Advertisement

Issues in Aggregating Time Series: Illustration Through an AR(1) Model

  • Zhenqiu (Laura) LuEmail author
  • Zhiyong Zhang
Part of the Springer Proceedings in Mathematics & Statistics book series (PROMS, volume 140)

Abstract

Intra-individual variation is time dependent variation within a single participant’s time series. When data are collected from more than one subject, methods developed for single subject intra-individual relationship may not fully work and laws governing inter-individual relationship may not apply to intra-individual relationship. There are relative few methods in dealing with the analysis of pooling multiple time series. This article aims to investigate empirically the comparability of methods for pooling time series data and to address related issues through an AR(1) model. In this article, multiple time series are formulated, pooling estimation methods are derived and compared, simulation studies results are summarized, and related practical issues are addressed.

Keywords

Time series analysis First-order autoregressive model Pooling multiple subjects Longitudinal analysis Maximum likelihood estimation 

References

  1. Cattell, R. B. (1952). The three basic factor-analytic research designs—Their interrelations and derivatives. Psychological Bulletin, 49, 499–520.CrossRefGoogle Scholar
  2. Cattell, R. B., Cattell, A. K. S., & Rhymer, R. M. (1947). P-technique demonstrated in determining psychophysical source traits in a normal individual. Psychometrika, 12, 267–288.CrossRefGoogle Scholar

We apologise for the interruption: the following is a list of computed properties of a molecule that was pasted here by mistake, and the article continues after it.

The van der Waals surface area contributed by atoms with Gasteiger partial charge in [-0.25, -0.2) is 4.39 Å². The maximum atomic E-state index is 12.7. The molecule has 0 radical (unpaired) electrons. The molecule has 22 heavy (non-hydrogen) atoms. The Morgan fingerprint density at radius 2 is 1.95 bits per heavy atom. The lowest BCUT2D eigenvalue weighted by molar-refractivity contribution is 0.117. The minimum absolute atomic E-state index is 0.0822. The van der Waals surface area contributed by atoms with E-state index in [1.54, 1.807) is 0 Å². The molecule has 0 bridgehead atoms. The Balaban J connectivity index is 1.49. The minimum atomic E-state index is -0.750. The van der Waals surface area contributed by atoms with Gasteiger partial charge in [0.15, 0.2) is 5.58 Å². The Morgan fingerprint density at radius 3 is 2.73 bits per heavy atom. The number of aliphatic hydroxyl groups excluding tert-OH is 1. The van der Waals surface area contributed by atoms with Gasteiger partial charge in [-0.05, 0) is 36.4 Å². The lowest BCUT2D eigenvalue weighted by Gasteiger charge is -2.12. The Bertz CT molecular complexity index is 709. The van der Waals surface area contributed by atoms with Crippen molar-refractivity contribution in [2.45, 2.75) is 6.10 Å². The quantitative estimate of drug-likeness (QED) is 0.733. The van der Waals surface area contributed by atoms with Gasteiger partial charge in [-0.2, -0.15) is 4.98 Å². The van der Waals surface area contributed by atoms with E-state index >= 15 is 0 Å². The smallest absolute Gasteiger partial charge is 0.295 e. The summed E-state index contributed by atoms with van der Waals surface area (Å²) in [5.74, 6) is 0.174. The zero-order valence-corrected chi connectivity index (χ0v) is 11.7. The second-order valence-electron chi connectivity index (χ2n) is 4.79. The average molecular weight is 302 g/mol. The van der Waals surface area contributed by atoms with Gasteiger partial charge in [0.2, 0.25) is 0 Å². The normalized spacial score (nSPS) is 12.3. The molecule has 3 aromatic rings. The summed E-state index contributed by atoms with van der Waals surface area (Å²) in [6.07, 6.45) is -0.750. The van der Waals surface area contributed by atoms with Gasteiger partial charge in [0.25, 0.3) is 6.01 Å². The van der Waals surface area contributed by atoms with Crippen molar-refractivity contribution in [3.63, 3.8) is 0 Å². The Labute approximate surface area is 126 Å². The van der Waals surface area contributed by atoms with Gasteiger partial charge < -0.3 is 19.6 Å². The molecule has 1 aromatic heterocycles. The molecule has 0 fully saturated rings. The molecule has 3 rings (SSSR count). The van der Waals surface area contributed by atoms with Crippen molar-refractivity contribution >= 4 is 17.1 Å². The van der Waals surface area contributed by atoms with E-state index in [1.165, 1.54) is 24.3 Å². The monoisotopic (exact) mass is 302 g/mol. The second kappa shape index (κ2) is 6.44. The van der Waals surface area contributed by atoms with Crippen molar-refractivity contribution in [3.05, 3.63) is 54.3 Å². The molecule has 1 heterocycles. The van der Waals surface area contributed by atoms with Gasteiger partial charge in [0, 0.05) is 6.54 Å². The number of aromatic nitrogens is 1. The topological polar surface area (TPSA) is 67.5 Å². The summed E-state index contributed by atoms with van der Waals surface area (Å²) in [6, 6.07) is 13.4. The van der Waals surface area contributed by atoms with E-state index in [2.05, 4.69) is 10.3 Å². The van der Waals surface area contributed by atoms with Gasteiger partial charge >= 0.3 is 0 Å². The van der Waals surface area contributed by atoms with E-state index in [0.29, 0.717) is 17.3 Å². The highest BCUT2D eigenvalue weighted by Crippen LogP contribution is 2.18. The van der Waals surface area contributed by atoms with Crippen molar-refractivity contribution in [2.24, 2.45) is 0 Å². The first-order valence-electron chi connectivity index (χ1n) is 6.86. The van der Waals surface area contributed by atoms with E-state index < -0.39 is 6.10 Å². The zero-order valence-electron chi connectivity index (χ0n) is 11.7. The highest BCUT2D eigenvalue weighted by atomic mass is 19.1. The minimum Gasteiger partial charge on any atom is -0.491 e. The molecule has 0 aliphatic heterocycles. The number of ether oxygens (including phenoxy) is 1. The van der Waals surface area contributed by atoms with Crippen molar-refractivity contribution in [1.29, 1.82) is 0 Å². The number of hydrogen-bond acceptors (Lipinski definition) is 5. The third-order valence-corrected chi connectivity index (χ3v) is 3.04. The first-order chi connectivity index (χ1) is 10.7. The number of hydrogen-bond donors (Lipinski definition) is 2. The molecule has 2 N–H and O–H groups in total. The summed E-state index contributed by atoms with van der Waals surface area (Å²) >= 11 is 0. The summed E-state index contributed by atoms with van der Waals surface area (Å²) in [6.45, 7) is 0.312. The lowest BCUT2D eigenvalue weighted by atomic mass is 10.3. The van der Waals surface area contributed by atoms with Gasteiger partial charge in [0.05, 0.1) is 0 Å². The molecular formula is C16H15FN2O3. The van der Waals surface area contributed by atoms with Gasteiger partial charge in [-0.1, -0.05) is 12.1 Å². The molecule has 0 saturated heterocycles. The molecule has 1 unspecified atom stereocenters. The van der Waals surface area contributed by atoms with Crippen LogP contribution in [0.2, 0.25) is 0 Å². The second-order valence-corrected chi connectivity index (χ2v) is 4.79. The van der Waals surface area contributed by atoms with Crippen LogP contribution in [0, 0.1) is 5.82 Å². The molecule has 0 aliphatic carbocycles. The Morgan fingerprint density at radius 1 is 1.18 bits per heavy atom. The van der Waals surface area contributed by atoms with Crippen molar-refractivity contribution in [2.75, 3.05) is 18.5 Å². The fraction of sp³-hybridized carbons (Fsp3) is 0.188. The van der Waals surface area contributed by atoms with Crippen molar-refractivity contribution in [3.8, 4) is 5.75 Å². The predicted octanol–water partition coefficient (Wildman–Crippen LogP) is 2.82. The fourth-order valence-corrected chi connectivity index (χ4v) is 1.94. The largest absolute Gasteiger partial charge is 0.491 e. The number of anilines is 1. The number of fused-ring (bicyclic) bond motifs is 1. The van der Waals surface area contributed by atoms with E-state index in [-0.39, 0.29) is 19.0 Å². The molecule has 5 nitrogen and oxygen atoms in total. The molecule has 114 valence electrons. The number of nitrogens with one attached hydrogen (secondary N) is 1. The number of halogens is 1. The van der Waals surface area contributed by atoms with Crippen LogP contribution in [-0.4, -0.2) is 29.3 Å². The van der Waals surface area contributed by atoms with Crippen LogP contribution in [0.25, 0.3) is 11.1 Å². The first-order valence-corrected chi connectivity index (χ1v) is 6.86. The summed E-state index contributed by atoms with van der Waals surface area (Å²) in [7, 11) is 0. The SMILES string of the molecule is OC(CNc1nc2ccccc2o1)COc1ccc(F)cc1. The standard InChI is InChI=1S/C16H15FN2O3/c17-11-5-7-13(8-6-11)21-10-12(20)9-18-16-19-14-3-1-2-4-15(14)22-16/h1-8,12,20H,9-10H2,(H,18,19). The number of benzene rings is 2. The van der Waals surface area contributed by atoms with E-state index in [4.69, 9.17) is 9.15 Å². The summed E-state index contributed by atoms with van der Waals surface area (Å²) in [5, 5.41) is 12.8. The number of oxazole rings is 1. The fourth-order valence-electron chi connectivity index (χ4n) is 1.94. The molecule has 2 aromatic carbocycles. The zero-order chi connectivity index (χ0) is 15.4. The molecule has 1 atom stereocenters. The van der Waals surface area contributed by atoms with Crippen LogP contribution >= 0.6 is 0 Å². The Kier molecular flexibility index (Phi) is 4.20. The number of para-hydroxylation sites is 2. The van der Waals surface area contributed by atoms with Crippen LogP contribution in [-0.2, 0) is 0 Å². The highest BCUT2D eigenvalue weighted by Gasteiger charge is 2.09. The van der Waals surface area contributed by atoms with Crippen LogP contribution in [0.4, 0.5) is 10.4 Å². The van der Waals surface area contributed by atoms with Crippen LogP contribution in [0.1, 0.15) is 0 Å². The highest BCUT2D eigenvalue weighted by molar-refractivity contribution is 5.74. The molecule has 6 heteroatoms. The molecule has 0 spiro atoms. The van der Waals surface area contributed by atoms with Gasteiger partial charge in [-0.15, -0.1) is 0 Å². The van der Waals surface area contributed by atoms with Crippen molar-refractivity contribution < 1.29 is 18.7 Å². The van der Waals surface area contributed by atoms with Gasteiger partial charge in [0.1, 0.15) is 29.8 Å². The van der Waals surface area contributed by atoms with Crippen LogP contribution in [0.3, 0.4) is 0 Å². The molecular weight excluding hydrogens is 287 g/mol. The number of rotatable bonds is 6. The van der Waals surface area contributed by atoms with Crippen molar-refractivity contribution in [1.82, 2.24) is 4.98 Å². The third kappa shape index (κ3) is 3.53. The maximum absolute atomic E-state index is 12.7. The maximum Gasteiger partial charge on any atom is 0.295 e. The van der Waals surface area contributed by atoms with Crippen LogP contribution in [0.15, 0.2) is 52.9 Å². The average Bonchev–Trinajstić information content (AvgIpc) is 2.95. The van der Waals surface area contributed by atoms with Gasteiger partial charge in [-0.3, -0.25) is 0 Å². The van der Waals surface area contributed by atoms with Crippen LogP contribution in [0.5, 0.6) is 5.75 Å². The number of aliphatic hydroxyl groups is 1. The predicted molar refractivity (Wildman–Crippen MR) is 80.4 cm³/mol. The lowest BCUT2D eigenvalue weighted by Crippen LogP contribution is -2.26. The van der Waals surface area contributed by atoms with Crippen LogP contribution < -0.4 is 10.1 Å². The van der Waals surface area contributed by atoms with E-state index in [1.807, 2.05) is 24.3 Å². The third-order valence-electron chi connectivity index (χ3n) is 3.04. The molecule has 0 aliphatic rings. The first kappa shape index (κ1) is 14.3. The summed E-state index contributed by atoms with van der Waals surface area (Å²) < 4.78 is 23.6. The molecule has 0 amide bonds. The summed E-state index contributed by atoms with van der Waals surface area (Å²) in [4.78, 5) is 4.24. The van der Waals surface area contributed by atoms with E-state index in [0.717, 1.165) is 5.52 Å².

3. Cattell, R. B., & Scheier, I. H. (1961). The meaning and measurement of neuroticism and anxiety. New York: Ronald.Google Scholar
  4. Daly, D. L., Bath, K. E., & Nesselroade, J. R. (1974). On the confounding of inter—And intraindividual variability in examining change patterns. Journal of Clinical Psychology, 30, 33–36.CrossRefGoogle Scholar
  5. Molenaar, P. (1985). A dynamic factor model for the analysis of multivariate time series. Psychometrika, 50, 181–202.CrossRefzbMATHGoogle Scholar
  6. Molenaar, P. C. M. (2004). A manifesto on psychology as idiographic science: Bringing the person back into scientific psychology—this time forever. Measurement: Interdisciplinary Research and Perspectives, 2, 201–218.Google Scholar
  7. Molenaar, P. C. M., Huizenga, H. M., & Nesselroade, J. R. (2003). The relationship between the structure of interindividual and intraindividual variability: A theoretical and empirical vindication of developmental systems theory. In U. M. Staudinger & U. Lindenberger (Eds.), Understanding human development: Dialogues with lifespan psychology (pp. 339–360). Norwell: Kluwer Academic Publishers.Google Scholar
  8. Nesselroade, J. R., & Molenaar, P. (2003). Quantitative models for developmental processes. In J. Valsiner & K. Connolly (Eds.), Handbook of developmental psychology (pp. 622–639). London: Sage.Google Scholar
  9. Nesselroade, J. R., & Molenaar, P. C. M. (1999). Pooling lagged covariance structures based on short, multivariate time-series for dynamic factor analysis. In R. H. Hoyle (Ed.), Statistical strategies for small sample research (pp. 224–250). Newbury Park, CA: Sage.Google Scholar
  10. Nesselroade, J. R., & Ram, N. (2004). Studying intraindividual variability: What we have learned that will help us understand lives in context. Research in Human Development, 1, 9–29.CrossRefGoogle Scholar

Copyright information

© Springer International Publishing Switzerland 2015

Authors and Affiliations

  1. 1.University of GeorgiaAthensUSA
  2. 2.University of Notre DameNotre DameUSA

Personalised recommendations